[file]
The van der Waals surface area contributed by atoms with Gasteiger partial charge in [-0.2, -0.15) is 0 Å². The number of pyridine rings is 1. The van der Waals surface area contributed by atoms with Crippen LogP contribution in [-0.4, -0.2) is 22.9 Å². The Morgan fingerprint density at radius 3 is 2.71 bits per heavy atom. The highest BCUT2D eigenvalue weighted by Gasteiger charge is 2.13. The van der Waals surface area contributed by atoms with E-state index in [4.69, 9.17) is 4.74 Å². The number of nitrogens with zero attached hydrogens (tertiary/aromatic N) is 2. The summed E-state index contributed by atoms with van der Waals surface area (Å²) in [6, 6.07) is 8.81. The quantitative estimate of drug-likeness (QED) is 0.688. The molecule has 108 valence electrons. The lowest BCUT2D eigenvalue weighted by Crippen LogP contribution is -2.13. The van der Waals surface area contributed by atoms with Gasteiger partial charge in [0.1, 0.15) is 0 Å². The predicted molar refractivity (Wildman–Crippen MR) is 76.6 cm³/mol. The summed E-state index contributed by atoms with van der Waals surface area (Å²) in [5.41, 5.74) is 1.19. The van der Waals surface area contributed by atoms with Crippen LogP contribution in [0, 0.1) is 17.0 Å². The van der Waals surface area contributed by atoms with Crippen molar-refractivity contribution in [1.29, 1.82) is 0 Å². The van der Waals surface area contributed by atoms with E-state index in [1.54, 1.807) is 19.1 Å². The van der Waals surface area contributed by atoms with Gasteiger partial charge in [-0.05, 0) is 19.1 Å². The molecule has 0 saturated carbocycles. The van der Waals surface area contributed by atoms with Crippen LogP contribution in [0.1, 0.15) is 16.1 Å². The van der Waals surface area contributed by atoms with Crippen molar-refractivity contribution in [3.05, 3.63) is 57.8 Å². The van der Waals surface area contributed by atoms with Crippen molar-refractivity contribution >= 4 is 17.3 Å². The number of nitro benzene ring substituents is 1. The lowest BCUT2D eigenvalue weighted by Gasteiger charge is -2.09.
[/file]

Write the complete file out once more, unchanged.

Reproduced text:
The van der Waals surface area contributed by atoms with Gasteiger partial charge in [-0.2, -0.15) is 0 Å². The number of pyridine rings is 1. The van der Waals surface area contributed by atoms with Crippen LogP contribution in [-0.4, -0.2) is 22.9 Å². The Morgan fingerprint density at radius 3 is 2.71 bits per heavy atom. The highest BCUT2D eigenvalue weighted by Gasteiger charge is 2.13. The van der Waals surface area contributed by atoms with E-state index in [4.69, 9.17) is 4.74 Å². The number of nitrogens with zero attached hydrogens (tertiary/aromatic N) is 2. The summed E-state index contributed by atoms with van der Waals surface area (Å²) in [6, 6.07) is 8.81. The quantitative estimate of drug-likeness (QED) is 0.688. The molecule has 108 valence electrons. The lowest BCUT2D eigenvalue weighted by Crippen LogP contribution is -2.13. The van der Waals surface area contributed by atoms with Gasteiger partial charge in [0.1, 0.15) is 0 Å². The predicted molar refractivity (Wildman–Crippen MR) is 76.6 cm³/mol. The summed E-state index contributed by atoms with van der Waals surface area (Å²) in [5.41, 5.74) is 1.19. The van der Waals surface area contributed by atoms with Crippen LogP contribution in [0, 0.1) is 17.0 Å². The van der Waals surface area contributed by atoms with Crippen molar-refractivity contribution in [1.29, 1.82) is 0 Å². The van der Waals surface area contributed by atoms with E-state index in [1.54, 1.807) is 19.1 Å². The van der Waals surface area contributed by atoms with Gasteiger partial charge in [-0.05, 0) is 19.1 Å². The molecule has 0 saturated carbocycles. The van der Waals surface area contributed by atoms with Crippen LogP contribution in [0.1, 0.15) is 16.1 Å². The van der Waals surface area contributed by atoms with Crippen molar-refractivity contribution in [3.05, 3.63) is 57.8 Å². The van der Waals surface area contributed by atoms with Crippen molar-refractivity contribution >= 4 is 17.3 Å². The number of nitro benzene ring substituents is 1. The lowest BCUT2D eigenvalue weighted by Gasteiger charge is -2.09.